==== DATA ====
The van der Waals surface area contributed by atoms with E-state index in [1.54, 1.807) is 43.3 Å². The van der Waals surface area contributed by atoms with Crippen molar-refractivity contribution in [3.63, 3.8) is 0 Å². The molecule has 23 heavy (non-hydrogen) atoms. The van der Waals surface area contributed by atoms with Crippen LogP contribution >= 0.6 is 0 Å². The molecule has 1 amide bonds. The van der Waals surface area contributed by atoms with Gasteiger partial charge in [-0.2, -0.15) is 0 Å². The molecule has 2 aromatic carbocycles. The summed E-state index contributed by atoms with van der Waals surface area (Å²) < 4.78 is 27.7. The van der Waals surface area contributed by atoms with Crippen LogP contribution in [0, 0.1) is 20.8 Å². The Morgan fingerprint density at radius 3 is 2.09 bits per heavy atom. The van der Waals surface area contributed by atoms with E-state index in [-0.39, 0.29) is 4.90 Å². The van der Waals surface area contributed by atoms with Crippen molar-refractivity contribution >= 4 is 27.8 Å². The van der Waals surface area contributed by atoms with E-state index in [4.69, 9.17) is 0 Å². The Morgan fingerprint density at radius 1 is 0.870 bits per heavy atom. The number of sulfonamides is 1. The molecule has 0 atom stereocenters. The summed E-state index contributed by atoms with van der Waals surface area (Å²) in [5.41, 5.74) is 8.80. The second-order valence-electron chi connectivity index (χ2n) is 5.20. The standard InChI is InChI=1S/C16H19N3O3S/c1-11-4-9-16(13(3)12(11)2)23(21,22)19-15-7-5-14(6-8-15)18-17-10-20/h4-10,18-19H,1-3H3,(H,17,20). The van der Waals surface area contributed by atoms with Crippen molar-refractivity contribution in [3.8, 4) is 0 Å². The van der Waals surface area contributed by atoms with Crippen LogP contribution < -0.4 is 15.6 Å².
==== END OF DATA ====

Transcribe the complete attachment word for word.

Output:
The van der Waals surface area contributed by atoms with E-state index in [1.54, 1.807) is 43.3 Å². The van der Waals surface area contributed by atoms with Crippen molar-refractivity contribution in [3.63, 3.8) is 0 Å². The molecule has 23 heavy (non-hydrogen) atoms. The van der Waals surface area contributed by atoms with Crippen LogP contribution >= 0.6 is 0 Å². The molecule has 1 amide bonds. The van der Waals surface area contributed by atoms with Gasteiger partial charge in [-0.2, -0.15) is 0 Å². The molecule has 2 aromatic carbocycles. The summed E-state index contributed by atoms with van der Waals surface area (Å²) < 4.78 is 27.7. The van der Waals surface area contributed by atoms with Crippen LogP contribution in [0, 0.1) is 20.8 Å². The Morgan fingerprint density at radius 3 is 2.09 bits per heavy atom. The van der Waals surface area contributed by atoms with E-state index in [-0.39, 0.29) is 4.90 Å². The van der Waals surface area contributed by atoms with Crippen molar-refractivity contribution >= 4 is 27.8 Å². The van der Waals surface area contributed by atoms with E-state index in [4.69, 9.17) is 0 Å². The Morgan fingerprint density at radius 1 is 0.870 bits per heavy atom. The number of sulfonamides is 1. The molecule has 0 atom stereocenters. The summed E-state index contributed by atoms with van der Waals surface area (Å²) in [5.41, 5.74) is 8.80. The second-order valence-electron chi connectivity index (χ2n) is 5.20. The standard InChI is InChI=1S/C16H19N3O3S/c1-11-4-9-16(13(3)12(11)2)23(21,22)19-15-7-5-14(6-8-15)18-17-10-20/h4-10,18-19H,1-3H3,(H,17,20). The van der Waals surface area contributed by atoms with Crippen molar-refractivity contribution in [3.8, 4) is 0 Å². The van der Waals surface area contributed by atoms with Crippen LogP contribution < -0.4 is 15.6 Å².